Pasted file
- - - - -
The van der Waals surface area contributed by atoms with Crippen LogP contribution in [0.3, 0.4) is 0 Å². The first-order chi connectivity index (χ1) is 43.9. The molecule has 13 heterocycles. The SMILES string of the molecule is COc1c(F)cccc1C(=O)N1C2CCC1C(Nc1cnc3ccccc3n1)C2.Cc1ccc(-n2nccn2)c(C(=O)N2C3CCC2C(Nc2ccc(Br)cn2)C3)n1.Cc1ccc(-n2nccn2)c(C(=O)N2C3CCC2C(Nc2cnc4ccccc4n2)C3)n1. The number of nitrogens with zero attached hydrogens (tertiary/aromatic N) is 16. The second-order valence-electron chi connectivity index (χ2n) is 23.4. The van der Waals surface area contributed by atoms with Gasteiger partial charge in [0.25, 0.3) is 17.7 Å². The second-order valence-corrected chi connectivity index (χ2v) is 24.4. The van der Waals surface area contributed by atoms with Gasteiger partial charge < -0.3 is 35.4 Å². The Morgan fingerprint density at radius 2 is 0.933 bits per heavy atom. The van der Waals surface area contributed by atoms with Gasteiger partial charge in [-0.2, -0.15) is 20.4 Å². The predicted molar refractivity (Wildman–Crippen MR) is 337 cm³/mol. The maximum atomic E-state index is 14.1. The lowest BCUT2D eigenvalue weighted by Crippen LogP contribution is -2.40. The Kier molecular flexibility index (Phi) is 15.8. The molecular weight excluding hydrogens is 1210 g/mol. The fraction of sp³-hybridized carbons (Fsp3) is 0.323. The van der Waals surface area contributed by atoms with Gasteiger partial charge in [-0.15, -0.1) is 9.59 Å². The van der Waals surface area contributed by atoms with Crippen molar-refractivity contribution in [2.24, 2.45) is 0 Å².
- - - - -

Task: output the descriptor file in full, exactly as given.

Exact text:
The van der Waals surface area contributed by atoms with Crippen LogP contribution in [0.3, 0.4) is 0 Å². The first-order chi connectivity index (χ1) is 43.9. The molecule has 13 heterocycles. The SMILES string of the molecule is COc1c(F)cccc1C(=O)N1C2CCC1C(Nc1cnc3ccccc3n1)C2.Cc1ccc(-n2nccn2)c(C(=O)N2C3CCC2C(Nc2ccc(Br)cn2)C3)n1.Cc1ccc(-n2nccn2)c(C(=O)N2C3CCC2C(Nc2cnc4ccccc4n2)C3)n1. The number of nitrogens with zero attached hydrogens (tertiary/aromatic N) is 16. The second-order valence-electron chi connectivity index (χ2n) is 23.4. The van der Waals surface area contributed by atoms with Gasteiger partial charge in [0.25, 0.3) is 17.7 Å². The second-order valence-corrected chi connectivity index (χ2v) is 24.4. The van der Waals surface area contributed by atoms with Gasteiger partial charge < -0.3 is 35.4 Å². The Morgan fingerprint density at radius 2 is 0.933 bits per heavy atom. The van der Waals surface area contributed by atoms with Gasteiger partial charge in [-0.2, -0.15) is 20.4 Å². The predicted molar refractivity (Wildman–Crippen MR) is 337 cm³/mol. The maximum atomic E-state index is 14.1. The lowest BCUT2D eigenvalue weighted by Crippen LogP contribution is -2.40. The Kier molecular flexibility index (Phi) is 15.8. The molecular weight excluding hydrogens is 1210 g/mol. The fraction of sp³-hybridized carbons (Fsp3) is 0.323. The van der Waals surface area contributed by atoms with Gasteiger partial charge in [-0.15, -0.1) is 9.59 Å². The van der Waals surface area contributed by atoms with Crippen molar-refractivity contribution in [2.24, 2.45) is 0 Å².